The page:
Next up, try to get USB flash memory key to be recognized, without following directions which tell me to use the SCSI /dev/sda files that are, ahem, being used for my SCSI hard disks.

[UPDATE: Fixed the link to the Linux Hardware-HOWTO video section.]

Tuesday, August 1, 2006

Clive Page’s Free Fortran 77 guide

Clive G. Page's Professional Programmer's Guide to Fortran 77 is available under the Gnu Free Documentation License. I suppose this means I should dig up my texinfo translation of his LaTeX, which I did a number of years ago, merge in his more recent changes, and release it.

Monday, July 31, 2006

More adventures in multithreading

Just wanted to capture a few more thoughts; over the weekend, I experienced what I think was my first case of deadlock. My chaosnet-on-OpenMCL implementation had worked just fine when the two sides of a connection were careful to exchange only one packet at a time, taking turns. When I tried to listen to a SEND (the Lisp machine analogue to an instant message), the CADR emulator sent two packets in quick succession, and my OpenMCL process would freeze trying to receive it.

As an aside, I get the feeling that I don't really know how to debug this kind of thing in OpenMCL: looking at backtraces does not always make it completely obvious which semaphore or lock is being waited for in the various threads, and I don't think it is possible to look at semaphores to see which thread(s) are waiting.

In any case, I concluded that my somewhat haphazard use of a "count lock" to protect access to packet number information in a connection was either being used recursively, or violating a lock heirarchy. So, after some time trying to apply my powers of deduction, I decided to look at the ChaosNET problem from a high level to determine what locking is actually necessary.

The main complexity has to do with the transmission window. In theory, it seems like an ideal case for a counting semaphore: the send window is a limited resource, and sending processes must wait until a spot within the window is available. (Generally, one would wish to preserve FIFO order, but strictly speaking, multiple threads trying to transmit on the same channel might not deserve any guarantees that their packets will happen in any particular order.)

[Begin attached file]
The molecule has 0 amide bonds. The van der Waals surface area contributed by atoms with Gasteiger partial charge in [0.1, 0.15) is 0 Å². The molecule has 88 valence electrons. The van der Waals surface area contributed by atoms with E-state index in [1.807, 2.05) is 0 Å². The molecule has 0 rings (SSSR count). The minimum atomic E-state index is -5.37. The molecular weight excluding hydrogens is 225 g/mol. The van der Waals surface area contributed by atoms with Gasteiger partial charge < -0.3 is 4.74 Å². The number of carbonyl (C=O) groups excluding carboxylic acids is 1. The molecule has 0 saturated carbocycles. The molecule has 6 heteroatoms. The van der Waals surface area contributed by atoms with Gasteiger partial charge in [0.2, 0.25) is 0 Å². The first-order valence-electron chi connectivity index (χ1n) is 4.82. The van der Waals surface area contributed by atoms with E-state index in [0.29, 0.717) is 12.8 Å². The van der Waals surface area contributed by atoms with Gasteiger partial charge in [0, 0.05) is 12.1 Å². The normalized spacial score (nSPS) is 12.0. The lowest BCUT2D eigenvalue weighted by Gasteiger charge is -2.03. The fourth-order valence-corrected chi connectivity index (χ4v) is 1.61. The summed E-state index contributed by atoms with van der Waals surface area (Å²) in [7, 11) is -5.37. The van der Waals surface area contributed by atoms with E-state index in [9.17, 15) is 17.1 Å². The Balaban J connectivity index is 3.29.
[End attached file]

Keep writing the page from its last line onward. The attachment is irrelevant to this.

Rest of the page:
However, there are several things unusual about the window: the thread handling incoming packets can get both acknowledgements in ordinary packets, as the receiving user process consumes packets from the window, and in STS packets that could, at any time resize the window. In the usual semaphore model, it is not easy to deterministically reduce the maximum level of the semaphore. I coded an unsatisfactory approach which does a trial-wait-on-semaphore for the number of window packets that have been taken away. But these might not succeed, if the window is filled above the new capacity. In that case, the window must presumably be allowed to drain below the new level before any waiting process gets allowed to put packets in. It might be possible to have a separate integer variable tracking the "excess window consumption," and for processes to loop back and wait again for the semaphore if the window has been "tightened" since they first waited. I don't know if it is possible for threads to maintain their original FIFO order in this case, or whether it matters. (I'm not sure it is reasonable for Chaos processes to reduce the window, once it is declared in the initial STS negotiating the connection, as opposed to widening it to allow for better throughput. The AIM memo is silent on this.)